It’s the art object you will never see, unless you are an initiated Australian Aboriginal male. Nor can it be photographed. The only thing can be noted is its location – no longer at the Seattle Art Museum.

Although SAM has owned the object since museum founder Richard Fuller purchased it in 1970, the museum says it has never been shown. (Fuller retired in 1973.) Not even Australian Aboriginal elders who are pressing the issue around the world knew of its existence.

SAM is not only returning the object, it volunteered to do so without being asked.

Why? Thanks to Margaret Levi and Robert Kaplan, who’ve been collecting in this field since the 1980s, SAM has a stake in the subject. It’s one of the only U.S. museums with a gallery devoted to Australian Aboriginal art. The real motivator, however, is SAM’s African art curator, Pamela McClusky. When I met her in the early 1980s, she had mounted an exhibit of traditional Ibo stools. Noticing what struck me as a lax security presence and the small size of the stools, I asked if she were concerned that one or two might be taken.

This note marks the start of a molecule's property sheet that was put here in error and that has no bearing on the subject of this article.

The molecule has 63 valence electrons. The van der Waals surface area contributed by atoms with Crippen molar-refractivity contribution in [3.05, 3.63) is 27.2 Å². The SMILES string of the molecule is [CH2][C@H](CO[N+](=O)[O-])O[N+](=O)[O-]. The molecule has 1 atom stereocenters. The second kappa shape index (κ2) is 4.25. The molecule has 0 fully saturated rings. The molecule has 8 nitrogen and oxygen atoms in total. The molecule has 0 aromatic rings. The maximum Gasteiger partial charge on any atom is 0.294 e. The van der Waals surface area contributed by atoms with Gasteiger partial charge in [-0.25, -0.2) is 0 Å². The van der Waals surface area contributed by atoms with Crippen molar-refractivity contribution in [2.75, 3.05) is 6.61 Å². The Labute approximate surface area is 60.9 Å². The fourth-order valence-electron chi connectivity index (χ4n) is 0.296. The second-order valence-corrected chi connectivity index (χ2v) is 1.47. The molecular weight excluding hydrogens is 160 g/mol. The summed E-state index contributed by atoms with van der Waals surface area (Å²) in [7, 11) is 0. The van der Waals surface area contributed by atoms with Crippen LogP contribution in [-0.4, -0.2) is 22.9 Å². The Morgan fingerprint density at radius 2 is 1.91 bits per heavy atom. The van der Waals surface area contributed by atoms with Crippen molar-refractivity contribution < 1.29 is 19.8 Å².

Not at all, she replied. The stools are spiritually protected. If anyone were foolish enough to steal one, he’d suffer before he came to his senses and brought it back.

A student of Robert Farris Thompson’s, McClusky is not your ordinary art curator. Like Thompson, she embraces the meaning first peoples give the objects that they create. She is far more likely to see the central Australian Aboriginal object in question as elders see it, rather than in purely aesthetic terms.

Once the object came to her attention, it was as good as gone.

The wording of the press release has her stamp on it:

Secret/sacred objects of the type being returned are typically used in religious ceremonies by central Australian Aboriginal men. They are considered to be physical manifestations of sacred ancestral beings and as such have great spiritual power.

Not thought to have great spiritual power. The assertion is that they do in fact possess such power.

The National Museum of Australia will store the object temporarily while consultations proceed regarding its final repatriation.